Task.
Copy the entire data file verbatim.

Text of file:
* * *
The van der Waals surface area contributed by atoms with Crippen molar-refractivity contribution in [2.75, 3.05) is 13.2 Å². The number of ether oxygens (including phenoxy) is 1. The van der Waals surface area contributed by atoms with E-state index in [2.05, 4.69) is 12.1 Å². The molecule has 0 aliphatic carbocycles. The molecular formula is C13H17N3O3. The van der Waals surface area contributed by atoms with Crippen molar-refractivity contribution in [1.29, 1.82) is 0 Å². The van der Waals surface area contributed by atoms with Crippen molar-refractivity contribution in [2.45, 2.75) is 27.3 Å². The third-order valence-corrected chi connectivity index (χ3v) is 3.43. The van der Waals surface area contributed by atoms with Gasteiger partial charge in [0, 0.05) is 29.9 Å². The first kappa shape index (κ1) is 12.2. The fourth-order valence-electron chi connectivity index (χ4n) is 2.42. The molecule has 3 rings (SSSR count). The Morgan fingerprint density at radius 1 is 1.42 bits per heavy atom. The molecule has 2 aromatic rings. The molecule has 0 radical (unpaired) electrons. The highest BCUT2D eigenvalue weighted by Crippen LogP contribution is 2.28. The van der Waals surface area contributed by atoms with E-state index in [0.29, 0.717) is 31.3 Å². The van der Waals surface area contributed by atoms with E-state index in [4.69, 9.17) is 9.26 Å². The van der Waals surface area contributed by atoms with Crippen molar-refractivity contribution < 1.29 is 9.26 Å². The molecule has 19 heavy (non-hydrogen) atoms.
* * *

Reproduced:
The van der Waals surface area contributed by atoms with Crippen molar-refractivity contribution in [2.75, 3.05) is 13.2 Å². The number of ether oxygens (including phenoxy) is 1. The van der Waals surface area contributed by atoms with E-state index in [2.05, 4.69) is 12.1 Å². The molecule has 0 aliphatic carbocycles. The molecular formula is C13H17N3O3. The van der Waals surface area contributed by atoms with Crippen molar-refractivity contribution in [1.29, 1.82) is 0 Å². The van der Waals surface area contributed by atoms with Crippen molar-refractivity contribution in [2.45, 2.75) is 27.3 Å². The third-order valence-corrected chi connectivity index (χ3v) is 3.43. The van der Waals surface area contributed by atoms with Gasteiger partial charge in [0, 0.05) is 29.9 Å². The first kappa shape index (κ1) is 12.2. The fourth-order valence-electron chi connectivity index (χ4n) is 2.42. The molecule has 3 rings (SSSR count). The Morgan fingerprint density at radius 1 is 1.42 bits per heavy atom. The molecule has 2 aromatic rings. The molecule has 0 radical (unpaired) electrons. The highest BCUT2D eigenvalue weighted by Crippen LogP contribution is 2.28. The van der Waals surface area contributed by atoms with E-state index in [0.29, 0.717) is 31.3 Å². The van der Waals surface area contributed by atoms with E-state index in [4.69, 9.17) is 9.26 Å². The van der Waals surface area contributed by atoms with Crippen molar-refractivity contribution < 1.29 is 9.26 Å². The molecule has 19 heavy (non-hydrogen) atoms.